Kent State protests
The Kent State protests of May 1970 took place on the campus of Kent State University, in Kent, Ohio. They began with violence and arson, degenerated into rioting and ended in the deaths of four students.
During the demonstration on May 1, 1970, "a mix of bikers, students, and out-of town youths" assaulted police with beer bottles and engaged in rioting and other criminal behavior in downtown Kent, forcing the entire Kent police force and several out-of-town police departments to come into the town to restore order.
On May 2, the campus ROTC building was set ablaze by arsonists. Protesters surrounded the building, cut a fire hose and assaulted fire fighters with rocks and other objects. City officials and downtown businesses were also threatened by the rioters and their lawlessness during the mayhem. Kent mayor LeRoy Satrom called on Jim Rhodes, the governor of Ohio at the time, who then called out the Ohio National Guard. A number of protesters were arrested by the National Guard, mainly for curfew violations.
On May 3, protesters defying a curfew by Mayor Satrom were dispersed by guardsmen using tear gas.
Four student deaths
On May 4, around 2,000 people gathered for a previously planned rally to protest the American bombing of Cambodia, despite the university's announcement of a ban or cancellation. When a police official ordered the crowd to disperse, a riot broke out as his Jeep was pelted with rocks and one guardsman was injured. The two guard units advanced with loaded rifles and fixed bayonets and partly succeeded in dispersing the rioters.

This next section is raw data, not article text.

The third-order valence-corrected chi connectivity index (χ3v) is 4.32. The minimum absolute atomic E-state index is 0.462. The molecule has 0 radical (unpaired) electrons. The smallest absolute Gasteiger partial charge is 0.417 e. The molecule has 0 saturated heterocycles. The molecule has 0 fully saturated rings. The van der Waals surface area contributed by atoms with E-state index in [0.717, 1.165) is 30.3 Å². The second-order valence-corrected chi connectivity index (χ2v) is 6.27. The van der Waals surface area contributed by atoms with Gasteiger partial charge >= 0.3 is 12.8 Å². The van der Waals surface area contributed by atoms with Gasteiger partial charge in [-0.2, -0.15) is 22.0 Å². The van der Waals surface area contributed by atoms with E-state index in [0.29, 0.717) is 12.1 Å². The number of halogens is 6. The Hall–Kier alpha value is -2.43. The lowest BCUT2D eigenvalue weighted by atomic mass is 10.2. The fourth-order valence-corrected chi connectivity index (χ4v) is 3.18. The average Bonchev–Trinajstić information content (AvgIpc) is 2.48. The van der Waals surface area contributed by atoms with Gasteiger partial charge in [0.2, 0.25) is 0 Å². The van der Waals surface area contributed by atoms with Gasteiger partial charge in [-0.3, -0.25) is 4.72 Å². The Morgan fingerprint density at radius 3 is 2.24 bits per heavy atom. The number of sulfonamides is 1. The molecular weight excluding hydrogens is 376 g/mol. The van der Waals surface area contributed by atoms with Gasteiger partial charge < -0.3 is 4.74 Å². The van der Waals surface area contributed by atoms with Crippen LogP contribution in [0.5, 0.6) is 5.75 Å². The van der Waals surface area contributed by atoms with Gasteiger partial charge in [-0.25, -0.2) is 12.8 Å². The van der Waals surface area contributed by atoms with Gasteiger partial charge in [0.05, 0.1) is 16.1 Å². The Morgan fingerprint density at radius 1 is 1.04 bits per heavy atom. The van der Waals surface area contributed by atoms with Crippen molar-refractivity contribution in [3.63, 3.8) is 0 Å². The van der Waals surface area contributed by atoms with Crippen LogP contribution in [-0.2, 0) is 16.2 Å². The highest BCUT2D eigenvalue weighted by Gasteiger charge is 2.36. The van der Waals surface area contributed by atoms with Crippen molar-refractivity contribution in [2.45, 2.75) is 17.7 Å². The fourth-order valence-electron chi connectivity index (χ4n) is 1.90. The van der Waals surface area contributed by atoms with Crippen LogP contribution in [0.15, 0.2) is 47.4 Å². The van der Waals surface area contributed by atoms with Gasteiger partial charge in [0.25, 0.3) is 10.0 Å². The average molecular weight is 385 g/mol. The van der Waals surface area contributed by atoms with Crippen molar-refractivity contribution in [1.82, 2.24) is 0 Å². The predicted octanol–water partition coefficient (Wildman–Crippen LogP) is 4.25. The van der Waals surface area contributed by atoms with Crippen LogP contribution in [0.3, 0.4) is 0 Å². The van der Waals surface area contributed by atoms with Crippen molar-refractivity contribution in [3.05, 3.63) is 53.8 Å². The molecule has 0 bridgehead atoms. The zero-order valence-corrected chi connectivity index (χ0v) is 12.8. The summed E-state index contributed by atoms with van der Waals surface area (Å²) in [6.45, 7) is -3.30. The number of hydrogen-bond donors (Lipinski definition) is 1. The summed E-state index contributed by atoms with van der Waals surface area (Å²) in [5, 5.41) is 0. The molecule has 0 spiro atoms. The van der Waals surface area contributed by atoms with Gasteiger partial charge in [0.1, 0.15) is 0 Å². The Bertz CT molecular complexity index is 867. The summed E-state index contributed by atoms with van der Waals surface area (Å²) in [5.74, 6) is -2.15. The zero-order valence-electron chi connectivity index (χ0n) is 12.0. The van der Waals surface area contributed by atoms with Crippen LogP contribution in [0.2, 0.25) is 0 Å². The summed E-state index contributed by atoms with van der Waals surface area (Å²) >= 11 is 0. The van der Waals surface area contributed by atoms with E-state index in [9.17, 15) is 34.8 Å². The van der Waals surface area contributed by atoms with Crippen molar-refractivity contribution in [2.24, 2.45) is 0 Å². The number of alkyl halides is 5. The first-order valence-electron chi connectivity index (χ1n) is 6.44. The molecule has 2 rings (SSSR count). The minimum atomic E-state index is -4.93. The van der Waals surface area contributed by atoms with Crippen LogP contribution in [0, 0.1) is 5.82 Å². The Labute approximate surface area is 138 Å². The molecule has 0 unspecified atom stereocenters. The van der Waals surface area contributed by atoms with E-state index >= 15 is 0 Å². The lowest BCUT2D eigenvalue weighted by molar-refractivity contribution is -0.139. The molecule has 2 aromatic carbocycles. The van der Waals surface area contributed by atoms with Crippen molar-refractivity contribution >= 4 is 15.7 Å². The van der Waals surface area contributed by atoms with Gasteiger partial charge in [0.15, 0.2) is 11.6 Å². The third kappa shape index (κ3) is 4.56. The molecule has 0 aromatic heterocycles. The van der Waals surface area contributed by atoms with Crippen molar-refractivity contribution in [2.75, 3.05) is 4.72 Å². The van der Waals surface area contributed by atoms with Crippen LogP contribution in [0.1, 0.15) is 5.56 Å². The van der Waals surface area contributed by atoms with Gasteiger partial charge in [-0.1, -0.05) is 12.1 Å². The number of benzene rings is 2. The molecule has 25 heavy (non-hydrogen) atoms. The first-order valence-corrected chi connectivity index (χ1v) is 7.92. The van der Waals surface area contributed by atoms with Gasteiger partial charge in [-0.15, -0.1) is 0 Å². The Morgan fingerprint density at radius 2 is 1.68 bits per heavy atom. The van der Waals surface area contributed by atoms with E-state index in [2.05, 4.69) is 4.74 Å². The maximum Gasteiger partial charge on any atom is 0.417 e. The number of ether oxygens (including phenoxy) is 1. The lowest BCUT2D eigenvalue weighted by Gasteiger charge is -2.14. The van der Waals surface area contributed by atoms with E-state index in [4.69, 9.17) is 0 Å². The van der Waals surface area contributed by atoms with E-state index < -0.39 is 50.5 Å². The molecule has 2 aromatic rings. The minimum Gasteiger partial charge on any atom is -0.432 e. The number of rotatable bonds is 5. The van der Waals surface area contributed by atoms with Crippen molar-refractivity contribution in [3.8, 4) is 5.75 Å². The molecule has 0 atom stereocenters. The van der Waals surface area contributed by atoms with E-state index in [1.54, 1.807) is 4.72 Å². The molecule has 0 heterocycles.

Remaining students threw rocks and tear gas canisters at the guardsmen, whose orders to the rioters to disperse were refused. There are conflicting reports about whether guardsmen were fired upon (see opening fire or returning fire).
Some guardsmen fired their rifles. Shots were fired into the air, into the ground, but also directly at the rioters. A total of 67 shots were fired, hitting 13 people and killing 4 of them. The four casualties were Sandra Scheuer, Jeffrey Miller, Allison Krause, and William Schroeder. Angered students planned on responding with increasingly violent attacks on the National Guard, which would have led to massive student deaths if not for Kent State faculty members pleading with the rioters to stop and disperse.
In the aftermath of the Kent State riots, students at universities across the United States organized and took part in demonstrations and student strikes, some of them violent, in protest of what happened at Kent State. One such student strike in New York City was countered by construction workers supporting President Richard Nixon, which led to the Hard Hat Riot on May 8, 1970 that left more than 70 people, including four policemen, injured and led to six arrests. On May 9, anti-war protesters descended on Washington, D.C. and engaged in rioting and lawlessness there in protest of the Kent State shootings and the Vietnam War. Similar rioting and criminality by protesters on the campus of Jackson State University in Jackson, Mississippi led to the rioters there being shot at by city and state police on May 15, killing two and wounding 12. The students who took part in the Kent State riots and other campus student strikes were largely looked at disfavorably and denounced upon returning to their homes, with some disowned by their families. Nixon himself expressed that the student protesters involved in the anti-war movement were the tools of Communists who were organizing the movement.
The protest song "Ohio," written by Neil Young and performed by his group Crosby, Stills, Nash & Young, was inspired by the Kent State shootings. A 1981 made for TV docudrama movie, Kent State, was made about the Kent State riots.